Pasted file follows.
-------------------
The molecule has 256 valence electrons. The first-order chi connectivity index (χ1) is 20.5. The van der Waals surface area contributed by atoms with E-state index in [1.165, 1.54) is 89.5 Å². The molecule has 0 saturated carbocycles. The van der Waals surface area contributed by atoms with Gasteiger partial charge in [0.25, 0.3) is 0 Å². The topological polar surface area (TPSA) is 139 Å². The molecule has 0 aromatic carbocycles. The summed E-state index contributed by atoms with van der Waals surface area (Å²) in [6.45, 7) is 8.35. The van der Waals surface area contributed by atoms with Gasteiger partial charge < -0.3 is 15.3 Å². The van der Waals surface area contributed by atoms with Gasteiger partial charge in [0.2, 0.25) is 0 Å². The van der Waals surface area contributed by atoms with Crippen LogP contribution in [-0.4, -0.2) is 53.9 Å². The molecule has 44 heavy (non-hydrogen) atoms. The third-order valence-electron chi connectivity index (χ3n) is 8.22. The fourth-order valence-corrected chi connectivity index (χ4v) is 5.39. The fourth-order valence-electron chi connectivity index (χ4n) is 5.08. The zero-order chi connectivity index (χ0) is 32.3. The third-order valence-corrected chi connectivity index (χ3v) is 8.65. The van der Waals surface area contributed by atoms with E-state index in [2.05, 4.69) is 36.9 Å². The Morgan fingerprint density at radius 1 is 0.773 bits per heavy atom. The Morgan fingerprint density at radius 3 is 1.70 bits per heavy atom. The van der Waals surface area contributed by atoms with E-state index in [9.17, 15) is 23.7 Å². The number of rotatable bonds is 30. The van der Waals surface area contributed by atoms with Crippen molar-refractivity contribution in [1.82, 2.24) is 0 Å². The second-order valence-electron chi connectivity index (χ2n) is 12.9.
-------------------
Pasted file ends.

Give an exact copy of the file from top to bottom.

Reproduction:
The molecule has 256 valence electrons. The first-order chi connectivity index (χ1) is 20.5. The van der Waals surface area contributed by atoms with E-state index in [1.165, 1.54) is 89.5 Å². The molecule has 0 saturated carbocycles. The van der Waals surface area contributed by atoms with Gasteiger partial charge in [0.25, 0.3) is 0 Å². The topological polar surface area (TPSA) is 139 Å². The molecule has 0 aromatic carbocycles. The summed E-state index contributed by atoms with van der Waals surface area (Å²) in [6.45, 7) is 8.35. The van der Waals surface area contributed by atoms with Gasteiger partial charge < -0.3 is 15.3 Å². The van der Waals surface area contributed by atoms with Gasteiger partial charge in [0.2, 0.25) is 0 Å². The van der Waals surface area contributed by atoms with Crippen LogP contribution in [-0.4, -0.2) is 53.9 Å². The molecule has 44 heavy (non-hydrogen) atoms. The third-order valence-electron chi connectivity index (χ3n) is 8.22. The fourth-order valence-corrected chi connectivity index (χ4v) is 5.39. The fourth-order valence-electron chi connectivity index (χ4n) is 5.08. The zero-order chi connectivity index (χ0) is 32.3. The third-order valence-corrected chi connectivity index (χ3v) is 8.65. The van der Waals surface area contributed by atoms with E-state index in [2.05, 4.69) is 36.9 Å². The Morgan fingerprint density at radius 1 is 0.773 bits per heavy atom. The Morgan fingerprint density at radius 3 is 1.70 bits per heavy atom. The van der Waals surface area contributed by atoms with E-state index in [9.17, 15) is 23.7 Å². The number of rotatable bonds is 30. The van der Waals surface area contributed by atoms with Crippen molar-refractivity contribution in [1.82, 2.24) is 0 Å². The second-order valence-electron chi connectivity index (χ2n) is 12.9.